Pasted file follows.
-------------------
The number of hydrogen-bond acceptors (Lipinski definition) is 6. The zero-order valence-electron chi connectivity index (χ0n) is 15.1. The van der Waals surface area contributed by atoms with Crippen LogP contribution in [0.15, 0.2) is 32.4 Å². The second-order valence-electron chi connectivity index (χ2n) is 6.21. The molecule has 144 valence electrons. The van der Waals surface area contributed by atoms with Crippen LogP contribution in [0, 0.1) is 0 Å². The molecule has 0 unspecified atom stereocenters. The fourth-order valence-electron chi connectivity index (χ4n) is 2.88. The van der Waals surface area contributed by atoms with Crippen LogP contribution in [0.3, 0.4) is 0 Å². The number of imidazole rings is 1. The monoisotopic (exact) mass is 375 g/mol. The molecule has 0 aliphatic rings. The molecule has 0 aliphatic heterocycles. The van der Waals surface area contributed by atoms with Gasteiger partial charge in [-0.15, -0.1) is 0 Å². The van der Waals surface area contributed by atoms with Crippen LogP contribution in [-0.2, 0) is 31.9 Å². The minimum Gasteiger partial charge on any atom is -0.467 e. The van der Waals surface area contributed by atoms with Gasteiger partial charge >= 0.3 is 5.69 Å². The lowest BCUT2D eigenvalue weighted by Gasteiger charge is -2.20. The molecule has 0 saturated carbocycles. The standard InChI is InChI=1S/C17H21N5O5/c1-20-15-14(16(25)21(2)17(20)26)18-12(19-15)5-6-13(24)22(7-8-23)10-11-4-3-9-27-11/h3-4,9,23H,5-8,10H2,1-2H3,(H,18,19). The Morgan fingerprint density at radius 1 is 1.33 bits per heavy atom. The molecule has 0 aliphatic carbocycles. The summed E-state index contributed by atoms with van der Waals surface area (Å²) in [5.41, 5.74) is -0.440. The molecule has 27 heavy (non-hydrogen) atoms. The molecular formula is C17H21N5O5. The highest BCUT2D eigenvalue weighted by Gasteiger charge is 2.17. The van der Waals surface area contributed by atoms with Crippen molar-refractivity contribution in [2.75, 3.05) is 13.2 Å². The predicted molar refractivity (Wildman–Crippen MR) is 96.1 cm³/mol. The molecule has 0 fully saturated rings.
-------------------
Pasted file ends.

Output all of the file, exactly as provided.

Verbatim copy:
The number of hydrogen-bond acceptors (Lipinski definition) is 6. The zero-order valence-electron chi connectivity index (χ0n) is 15.1. The van der Waals surface area contributed by atoms with Crippen LogP contribution in [0.15, 0.2) is 32.4 Å². The second-order valence-electron chi connectivity index (χ2n) is 6.21. The molecule has 144 valence electrons. The van der Waals surface area contributed by atoms with Crippen LogP contribution in [0, 0.1) is 0 Å². The molecule has 0 unspecified atom stereocenters. The fourth-order valence-electron chi connectivity index (χ4n) is 2.88. The van der Waals surface area contributed by atoms with Crippen LogP contribution in [0.3, 0.4) is 0 Å². The number of imidazole rings is 1. The monoisotopic (exact) mass is 375 g/mol. The molecule has 0 aliphatic rings. The molecule has 0 aliphatic heterocycles. The van der Waals surface area contributed by atoms with Gasteiger partial charge in [-0.15, -0.1) is 0 Å². The van der Waals surface area contributed by atoms with Crippen LogP contribution in [-0.2, 0) is 31.9 Å². The minimum Gasteiger partial charge on any atom is -0.467 e. The van der Waals surface area contributed by atoms with Gasteiger partial charge >= 0.3 is 5.69 Å². The lowest BCUT2D eigenvalue weighted by Gasteiger charge is -2.20. The molecule has 0 saturated carbocycles. The standard InChI is InChI=1S/C17H21N5O5/c1-20-15-14(16(25)21(2)17(20)26)18-12(19-15)5-6-13(24)22(7-8-23)10-11-4-3-9-27-11/h3-4,9,23H,5-8,10H2,1-2H3,(H,18,19). The Morgan fingerprint density at radius 1 is 1.33 bits per heavy atom. The molecule has 0 aliphatic carbocycles. The summed E-state index contributed by atoms with van der Waals surface area (Å²) in [5.41, 5.74) is -0.440. The molecule has 27 heavy (non-hydrogen) atoms. The molecular formula is C17H21N5O5. The highest BCUT2D eigenvalue weighted by Gasteiger charge is 2.17. The van der Waals surface area contributed by atoms with Crippen molar-refractivity contribution in [2.75, 3.05) is 13.2 Å². The predicted molar refractivity (Wildman–Crippen MR) is 96.1 cm³/mol. The molecule has 0 fully saturated rings.